Melissa Marr’s Made For You is Stay-Up-Past-Your-Bedtime Good

Melissa Marr’s Made For You is Stay-Up-Past-Your-Bedtime Good

Made For You Melissa Marr-smallMade For You
by Melissa Marr
HarperCollins (368 pages, September 2014, $17.99)

Eva Tilling has everything one needs to be the town darling in small-town Jessup, North Carolina: one grandfather is a prominent minister, the other owns a well-known winery, and she has learned the nuances of Southern etiquette. She also has a secret admirer who shows her how much she loves her by running her over with a car.

Eva wakes up in the hospital with more than just broken bones and stitches: she has a new ability to see someone’s death when they touch her. She finds the new ability confusing, but when she touches her friends and discovers they die horrible deaths — and soon — it frightens her. Once people in her social circle start dying, she knows she needs to tell her two best friends her secret so they can use her ability to save their lives and find the killer.

Made for You is Melissa Marr’s (best-selling author of the Wicked Lovely series) attempt at the mystery/thriller genre, and she succeeds. She uses first-person/present-tense to bring immediacy to the story and three points of view to ramp up the tension. Marr definitely tips her hat to classic who-dun-it novels by weaving in just enough details to keep me reading.

As for the characters, I found all of them believable and well-rounded. The author doesn’t shy away from teenage activities (specifically, sex and drinking). The parents are present throughout the second half of the book; Eva’s mother specifically has a relevant back story that adds depth to their relationship.

Eva and Nate (a former-best-friend-turned-longtime-crush) begin dating near the middle of the book. The portrayal of this relationship is well-done. Sometimes a romantic subplot can threaten to overtake the actual plot, and Marr does a good job of keeping the romance on the back burner while maintaining its importance. The villian’s POV is creepy and stalkery and hits just the right notes of delusion and depravity.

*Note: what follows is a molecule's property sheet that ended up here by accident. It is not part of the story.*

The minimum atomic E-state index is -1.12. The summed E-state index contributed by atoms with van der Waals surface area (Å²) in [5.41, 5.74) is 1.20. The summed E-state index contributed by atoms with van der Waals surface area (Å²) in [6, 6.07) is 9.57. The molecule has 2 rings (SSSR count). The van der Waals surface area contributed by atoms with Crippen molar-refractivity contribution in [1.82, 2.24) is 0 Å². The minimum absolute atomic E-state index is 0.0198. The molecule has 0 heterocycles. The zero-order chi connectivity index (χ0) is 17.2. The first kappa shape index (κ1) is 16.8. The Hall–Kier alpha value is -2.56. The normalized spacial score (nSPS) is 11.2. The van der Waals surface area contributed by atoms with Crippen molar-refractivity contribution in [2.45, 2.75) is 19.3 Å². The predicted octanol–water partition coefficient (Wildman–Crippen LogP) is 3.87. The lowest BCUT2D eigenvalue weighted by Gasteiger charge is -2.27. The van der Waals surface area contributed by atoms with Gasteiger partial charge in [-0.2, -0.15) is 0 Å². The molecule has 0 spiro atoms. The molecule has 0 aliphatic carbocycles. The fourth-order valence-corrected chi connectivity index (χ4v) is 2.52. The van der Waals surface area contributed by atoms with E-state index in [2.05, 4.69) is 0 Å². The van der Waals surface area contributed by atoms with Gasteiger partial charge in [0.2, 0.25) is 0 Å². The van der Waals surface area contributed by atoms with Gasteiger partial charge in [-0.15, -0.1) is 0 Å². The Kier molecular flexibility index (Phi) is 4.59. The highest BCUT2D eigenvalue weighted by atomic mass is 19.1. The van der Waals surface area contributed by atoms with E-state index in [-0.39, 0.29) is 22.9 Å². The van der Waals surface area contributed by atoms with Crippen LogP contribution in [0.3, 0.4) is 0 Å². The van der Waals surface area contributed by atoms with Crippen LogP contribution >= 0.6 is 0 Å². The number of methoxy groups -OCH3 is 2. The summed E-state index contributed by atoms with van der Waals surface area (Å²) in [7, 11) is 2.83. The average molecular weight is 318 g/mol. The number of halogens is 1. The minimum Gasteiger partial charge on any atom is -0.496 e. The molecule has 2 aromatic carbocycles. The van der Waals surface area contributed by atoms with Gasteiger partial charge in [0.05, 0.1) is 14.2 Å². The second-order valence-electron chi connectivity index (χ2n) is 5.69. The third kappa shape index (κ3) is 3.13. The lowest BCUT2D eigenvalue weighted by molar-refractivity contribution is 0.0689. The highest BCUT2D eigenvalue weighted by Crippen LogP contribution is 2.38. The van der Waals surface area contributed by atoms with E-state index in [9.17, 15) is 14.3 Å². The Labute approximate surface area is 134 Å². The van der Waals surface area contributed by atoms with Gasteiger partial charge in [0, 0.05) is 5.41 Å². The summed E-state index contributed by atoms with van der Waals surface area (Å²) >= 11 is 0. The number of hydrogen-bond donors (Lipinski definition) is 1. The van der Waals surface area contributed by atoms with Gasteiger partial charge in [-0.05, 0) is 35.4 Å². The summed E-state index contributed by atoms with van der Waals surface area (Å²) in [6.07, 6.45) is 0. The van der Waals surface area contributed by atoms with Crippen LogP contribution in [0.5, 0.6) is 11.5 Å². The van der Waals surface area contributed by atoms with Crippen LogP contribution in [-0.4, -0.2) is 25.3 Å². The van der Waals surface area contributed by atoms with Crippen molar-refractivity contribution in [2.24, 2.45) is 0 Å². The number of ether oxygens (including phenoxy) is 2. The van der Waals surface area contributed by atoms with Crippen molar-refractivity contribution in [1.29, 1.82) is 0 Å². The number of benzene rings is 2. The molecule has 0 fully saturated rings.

I found the prose complexly simple. The author’s style is reminiscent of Dean Koontz, which I liked a great deal. The author has clearly practiced the art of saying a lot with few words. This was the case throughout the book, but I found it to be most striking when Eva discusses how life works for people in prominent Southern families.

I do have a few quibbles. While the second half of the book rocks and rolls and basically plays a game of chicken with the reader, the pacing is quite slow in the first half. Eva spends a lot of time in the hospital remembering (or maybe mourning) her old life and making tentative discoveries about her ability. She thinks about the scars on her face and rekindles a relationship with a former best friend.

Is it realistic? Sure. Anyone who has a suffered an accident that includes a traumatic brain injury would spend several days or weeks in the hospital. However, for the first half of the book, not much happens.

Another aspect that keeps bothering me: when Eva touches one of her friends (CeCe), Eva doesn’t see CeCe’s death at all. By this point in the story, it’s been established that once Eva sees someone’s death, she doesn’t see it again until circumstances in the present day change it. Eva touches CeCe during a small get-together that Eva has devised so she can touch all of her friends in an attempt to keep them safe. Plot-wise, the timing of this party is just before the Big Reveal of the Killer, and so it stands to reason that Marr would use the opportunity to throw around a few red herrings. Eva never addresses the anomaly again, and once I finished the book I felt a bit cheated.

However, these quibbles are minor, and overall I thoroughly enjoyed the book. I’d recommend it for any fan of paranormal thrillers.

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